Last week at Dominican University, the School of Business and Leadership hosted a forum featuring some of the leading experts on employee stock ownership plans for businesses and how they can help sustain family-owned companies for generations.

It was just one more example of the remarkable higher educational assets that exist in the North Bay, including, of course, Sonoma State University, University of San Francisco, Santa Rosa Junior College, College of Marin and Napa Valley College, among others.

Too bad we're not using them.

That is an exaggeration, of course, but there also is some truth to it.

Students come from all over California, the nation and abroad to attend these North Bay institutions of higher learning. But not enough local students are doing the same.

In Sonoma County, for instance, only 26 percent of seniors do the minimum coursework to apply to CSU or UC, compared with 35 percent statewide, according to data from the state Department of Education.

On June 10, the North Bay Leadership Council will release a report that focuses on the benefits of "College-Prep for All." The report, prepared by researchers at Dominican for the NBLC, proposes a solution to the college preparation dilemma: to ensure all high school students have access to the "A-through-G" courses required for admission to a California state college or university.

The idea, which has taken root in Los Angeles high schools, is not embraced by all educators. Some believe it will cause even more students to fail or drop out of high school because the will be overwhelmed by the coursework. In addition, they say, college is not for everyone.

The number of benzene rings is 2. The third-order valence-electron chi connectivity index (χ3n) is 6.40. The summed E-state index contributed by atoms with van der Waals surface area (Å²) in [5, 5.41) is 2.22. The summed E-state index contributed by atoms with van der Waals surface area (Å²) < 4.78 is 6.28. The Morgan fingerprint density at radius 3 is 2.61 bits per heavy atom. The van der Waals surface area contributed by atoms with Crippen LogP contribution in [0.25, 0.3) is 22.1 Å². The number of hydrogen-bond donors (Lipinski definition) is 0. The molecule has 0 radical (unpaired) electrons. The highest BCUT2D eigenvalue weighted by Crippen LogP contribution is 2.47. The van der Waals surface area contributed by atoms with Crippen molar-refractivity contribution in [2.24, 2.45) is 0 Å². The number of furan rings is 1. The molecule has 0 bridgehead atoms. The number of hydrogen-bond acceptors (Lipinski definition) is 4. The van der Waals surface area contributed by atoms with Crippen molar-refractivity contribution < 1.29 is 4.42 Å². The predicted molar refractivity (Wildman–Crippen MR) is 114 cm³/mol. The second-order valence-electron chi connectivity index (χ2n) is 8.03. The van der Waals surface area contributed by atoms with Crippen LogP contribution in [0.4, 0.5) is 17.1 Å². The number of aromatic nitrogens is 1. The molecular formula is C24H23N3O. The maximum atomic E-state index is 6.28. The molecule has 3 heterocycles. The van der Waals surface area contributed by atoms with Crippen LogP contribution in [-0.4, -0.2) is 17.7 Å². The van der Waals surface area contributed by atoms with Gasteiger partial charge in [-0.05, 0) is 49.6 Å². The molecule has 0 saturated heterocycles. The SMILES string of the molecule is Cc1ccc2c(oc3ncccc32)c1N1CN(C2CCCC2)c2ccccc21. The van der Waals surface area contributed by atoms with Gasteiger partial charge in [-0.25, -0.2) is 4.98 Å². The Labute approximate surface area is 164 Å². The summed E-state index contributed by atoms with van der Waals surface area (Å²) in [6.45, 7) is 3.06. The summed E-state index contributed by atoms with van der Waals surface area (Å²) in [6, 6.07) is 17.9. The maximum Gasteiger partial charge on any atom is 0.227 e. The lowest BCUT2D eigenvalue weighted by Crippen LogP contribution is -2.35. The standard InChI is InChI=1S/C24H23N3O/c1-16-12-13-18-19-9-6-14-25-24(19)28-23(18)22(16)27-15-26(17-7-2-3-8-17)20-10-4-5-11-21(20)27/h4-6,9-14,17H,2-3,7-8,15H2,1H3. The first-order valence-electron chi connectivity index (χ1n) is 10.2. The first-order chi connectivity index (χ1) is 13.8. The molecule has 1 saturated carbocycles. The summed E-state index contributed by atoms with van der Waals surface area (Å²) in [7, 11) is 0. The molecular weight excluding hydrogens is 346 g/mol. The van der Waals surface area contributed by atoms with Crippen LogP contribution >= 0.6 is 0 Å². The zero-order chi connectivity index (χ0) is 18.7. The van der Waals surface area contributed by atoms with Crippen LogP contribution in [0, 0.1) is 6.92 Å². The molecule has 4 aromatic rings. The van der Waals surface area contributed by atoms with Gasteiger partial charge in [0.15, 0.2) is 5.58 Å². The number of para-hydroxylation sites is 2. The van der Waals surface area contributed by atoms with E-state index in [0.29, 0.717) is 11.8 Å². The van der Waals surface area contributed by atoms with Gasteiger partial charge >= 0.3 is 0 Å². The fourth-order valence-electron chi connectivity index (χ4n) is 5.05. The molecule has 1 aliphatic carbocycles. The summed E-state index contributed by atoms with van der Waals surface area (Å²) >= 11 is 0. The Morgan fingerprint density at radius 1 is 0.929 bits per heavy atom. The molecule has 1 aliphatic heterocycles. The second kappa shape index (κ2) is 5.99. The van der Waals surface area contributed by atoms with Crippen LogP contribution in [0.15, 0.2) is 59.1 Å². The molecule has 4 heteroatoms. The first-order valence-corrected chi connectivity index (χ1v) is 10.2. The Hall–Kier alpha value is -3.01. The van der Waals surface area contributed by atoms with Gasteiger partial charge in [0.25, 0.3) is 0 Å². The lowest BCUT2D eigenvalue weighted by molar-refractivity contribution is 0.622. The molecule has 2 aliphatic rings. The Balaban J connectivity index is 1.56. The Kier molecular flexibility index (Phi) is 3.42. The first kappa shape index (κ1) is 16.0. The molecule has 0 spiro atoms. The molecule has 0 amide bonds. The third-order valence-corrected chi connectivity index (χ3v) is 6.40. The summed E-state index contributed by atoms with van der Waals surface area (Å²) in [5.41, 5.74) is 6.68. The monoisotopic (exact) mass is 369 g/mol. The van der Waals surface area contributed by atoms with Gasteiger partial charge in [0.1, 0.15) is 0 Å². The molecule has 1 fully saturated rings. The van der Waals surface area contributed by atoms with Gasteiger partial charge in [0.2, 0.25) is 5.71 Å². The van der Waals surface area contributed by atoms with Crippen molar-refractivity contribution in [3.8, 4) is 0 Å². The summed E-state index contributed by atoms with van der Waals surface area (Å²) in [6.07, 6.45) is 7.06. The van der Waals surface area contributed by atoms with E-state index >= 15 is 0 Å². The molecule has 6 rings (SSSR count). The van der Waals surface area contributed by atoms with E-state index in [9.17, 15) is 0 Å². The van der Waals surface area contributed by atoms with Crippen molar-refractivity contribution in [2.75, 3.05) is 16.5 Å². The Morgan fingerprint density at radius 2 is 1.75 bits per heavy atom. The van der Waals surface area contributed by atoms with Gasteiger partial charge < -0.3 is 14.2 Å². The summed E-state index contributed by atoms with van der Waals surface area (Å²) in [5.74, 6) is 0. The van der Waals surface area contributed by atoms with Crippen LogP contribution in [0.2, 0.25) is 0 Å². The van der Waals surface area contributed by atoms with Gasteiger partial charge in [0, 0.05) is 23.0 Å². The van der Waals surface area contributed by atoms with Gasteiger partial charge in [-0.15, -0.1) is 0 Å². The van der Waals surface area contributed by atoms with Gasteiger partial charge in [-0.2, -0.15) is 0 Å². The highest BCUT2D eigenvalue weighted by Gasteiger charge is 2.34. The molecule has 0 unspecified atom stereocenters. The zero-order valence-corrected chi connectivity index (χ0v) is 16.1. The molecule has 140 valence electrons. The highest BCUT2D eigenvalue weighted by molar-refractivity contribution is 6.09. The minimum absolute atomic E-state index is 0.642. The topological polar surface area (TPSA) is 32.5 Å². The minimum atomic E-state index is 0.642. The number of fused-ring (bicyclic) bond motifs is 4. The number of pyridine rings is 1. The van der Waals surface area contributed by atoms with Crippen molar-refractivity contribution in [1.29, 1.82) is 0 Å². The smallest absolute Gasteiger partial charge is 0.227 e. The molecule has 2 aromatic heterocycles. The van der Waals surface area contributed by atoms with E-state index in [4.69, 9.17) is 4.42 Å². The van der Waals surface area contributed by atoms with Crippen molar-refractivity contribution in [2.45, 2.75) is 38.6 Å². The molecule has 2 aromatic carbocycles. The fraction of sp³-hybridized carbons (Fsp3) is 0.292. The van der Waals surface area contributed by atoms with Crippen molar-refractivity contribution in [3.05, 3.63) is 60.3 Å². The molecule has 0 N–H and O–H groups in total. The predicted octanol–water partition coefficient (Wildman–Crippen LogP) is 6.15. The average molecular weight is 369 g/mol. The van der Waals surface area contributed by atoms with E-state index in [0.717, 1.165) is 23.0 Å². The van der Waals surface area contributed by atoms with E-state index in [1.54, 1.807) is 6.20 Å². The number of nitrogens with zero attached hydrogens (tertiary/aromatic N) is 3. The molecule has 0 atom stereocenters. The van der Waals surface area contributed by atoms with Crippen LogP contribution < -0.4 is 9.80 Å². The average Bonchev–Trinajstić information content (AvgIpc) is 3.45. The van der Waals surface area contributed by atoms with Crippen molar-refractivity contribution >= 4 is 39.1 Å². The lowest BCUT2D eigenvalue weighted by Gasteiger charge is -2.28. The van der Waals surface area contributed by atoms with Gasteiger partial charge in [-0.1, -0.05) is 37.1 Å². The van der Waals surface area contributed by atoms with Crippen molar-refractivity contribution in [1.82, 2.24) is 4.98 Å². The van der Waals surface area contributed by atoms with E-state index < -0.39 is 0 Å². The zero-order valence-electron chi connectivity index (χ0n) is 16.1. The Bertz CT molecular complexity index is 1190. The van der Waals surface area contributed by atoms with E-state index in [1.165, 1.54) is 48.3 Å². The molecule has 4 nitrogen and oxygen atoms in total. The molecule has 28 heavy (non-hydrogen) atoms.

But completing the "A-through-G" doesn't mean every student must want to or can go to college. Of course some will want to enter technical training, which is fine. But think how much better prepared they will be for whatever choice they make.

Education ultimately is about giving young people the tools to meet life's challenges. It is about setting expectations. And it is about giving yourself options, which is especially critical as continuing globalization requires higher skill levels and the ability to adapt to change.

One has to ask the hard question: How many kids end up in easier, lower-level classes because either they or someone somewhere assumed they weren't college material? Or maybe they weren't aware of the classes?

If every high school student had to at least attempt the more advanced courses required for college, at least we would know they had the chance.

And it's a good bet many, many more will meet the challenge.


Brad Bollinger is Business Journal editor in chief and associate publisher. He can be reached at 707-521-4251 or